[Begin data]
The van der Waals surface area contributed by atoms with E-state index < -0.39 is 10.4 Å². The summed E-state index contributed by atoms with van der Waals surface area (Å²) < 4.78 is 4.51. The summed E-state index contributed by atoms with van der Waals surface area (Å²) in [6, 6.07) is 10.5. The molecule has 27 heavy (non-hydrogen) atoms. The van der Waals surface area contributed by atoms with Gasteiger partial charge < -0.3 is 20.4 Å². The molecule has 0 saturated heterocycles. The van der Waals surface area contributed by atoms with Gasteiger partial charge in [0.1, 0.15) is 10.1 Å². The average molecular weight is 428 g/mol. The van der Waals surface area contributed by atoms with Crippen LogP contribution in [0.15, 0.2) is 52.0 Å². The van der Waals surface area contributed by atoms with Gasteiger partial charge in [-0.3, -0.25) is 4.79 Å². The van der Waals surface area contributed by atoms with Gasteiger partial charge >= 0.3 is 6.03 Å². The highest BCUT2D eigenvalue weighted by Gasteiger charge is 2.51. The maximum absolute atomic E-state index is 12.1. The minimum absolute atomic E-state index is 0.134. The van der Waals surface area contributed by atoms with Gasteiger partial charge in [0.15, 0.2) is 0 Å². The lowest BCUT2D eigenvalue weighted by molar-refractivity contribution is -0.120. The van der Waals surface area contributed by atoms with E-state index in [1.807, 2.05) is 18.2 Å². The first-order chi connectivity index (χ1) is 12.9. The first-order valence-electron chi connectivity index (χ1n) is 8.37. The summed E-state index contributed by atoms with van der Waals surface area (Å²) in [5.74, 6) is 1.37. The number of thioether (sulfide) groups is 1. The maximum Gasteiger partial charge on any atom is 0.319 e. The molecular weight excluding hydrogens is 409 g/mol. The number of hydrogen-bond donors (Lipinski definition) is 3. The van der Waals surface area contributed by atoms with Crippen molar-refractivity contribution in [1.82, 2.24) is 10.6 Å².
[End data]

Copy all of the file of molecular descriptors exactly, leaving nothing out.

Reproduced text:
The van der Waals surface area contributed by atoms with E-state index < -0.39 is 10.4 Å². The summed E-state index contributed by atoms with van der Waals surface area (Å²) < 4.78 is 4.51. The summed E-state index contributed by atoms with van der Waals surface area (Å²) in [6, 6.07) is 10.5. The molecule has 27 heavy (non-hydrogen) atoms. The van der Waals surface area contributed by atoms with Gasteiger partial charge < -0.3 is 20.4 Å². The molecule has 0 saturated heterocycles. The van der Waals surface area contributed by atoms with Gasteiger partial charge in [0.1, 0.15) is 10.1 Å². The average molecular weight is 428 g/mol. The van der Waals surface area contributed by atoms with Crippen LogP contribution in [0.15, 0.2) is 52.0 Å². The van der Waals surface area contributed by atoms with Gasteiger partial charge in [-0.3, -0.25) is 4.79 Å². The van der Waals surface area contributed by atoms with Gasteiger partial charge >= 0.3 is 6.03 Å². The highest BCUT2D eigenvalue weighted by Gasteiger charge is 2.51. The maximum absolute atomic E-state index is 12.1. The minimum absolute atomic E-state index is 0.134. The van der Waals surface area contributed by atoms with Gasteiger partial charge in [0.15, 0.2) is 0 Å². The lowest BCUT2D eigenvalue weighted by molar-refractivity contribution is -0.120. The van der Waals surface area contributed by atoms with E-state index in [1.807, 2.05) is 18.2 Å². The first-order chi connectivity index (χ1) is 12.9. The first-order valence-electron chi connectivity index (χ1n) is 8.37. The summed E-state index contributed by atoms with van der Waals surface area (Å²) in [5.74, 6) is 1.37. The number of thioether (sulfide) groups is 1. The maximum Gasteiger partial charge on any atom is 0.319 e. The molecular weight excluding hydrogens is 409 g/mol. The number of hydrogen-bond donors (Lipinski definition) is 3. The van der Waals surface area contributed by atoms with Crippen molar-refractivity contribution in [1.82, 2.24) is 10.6 Å².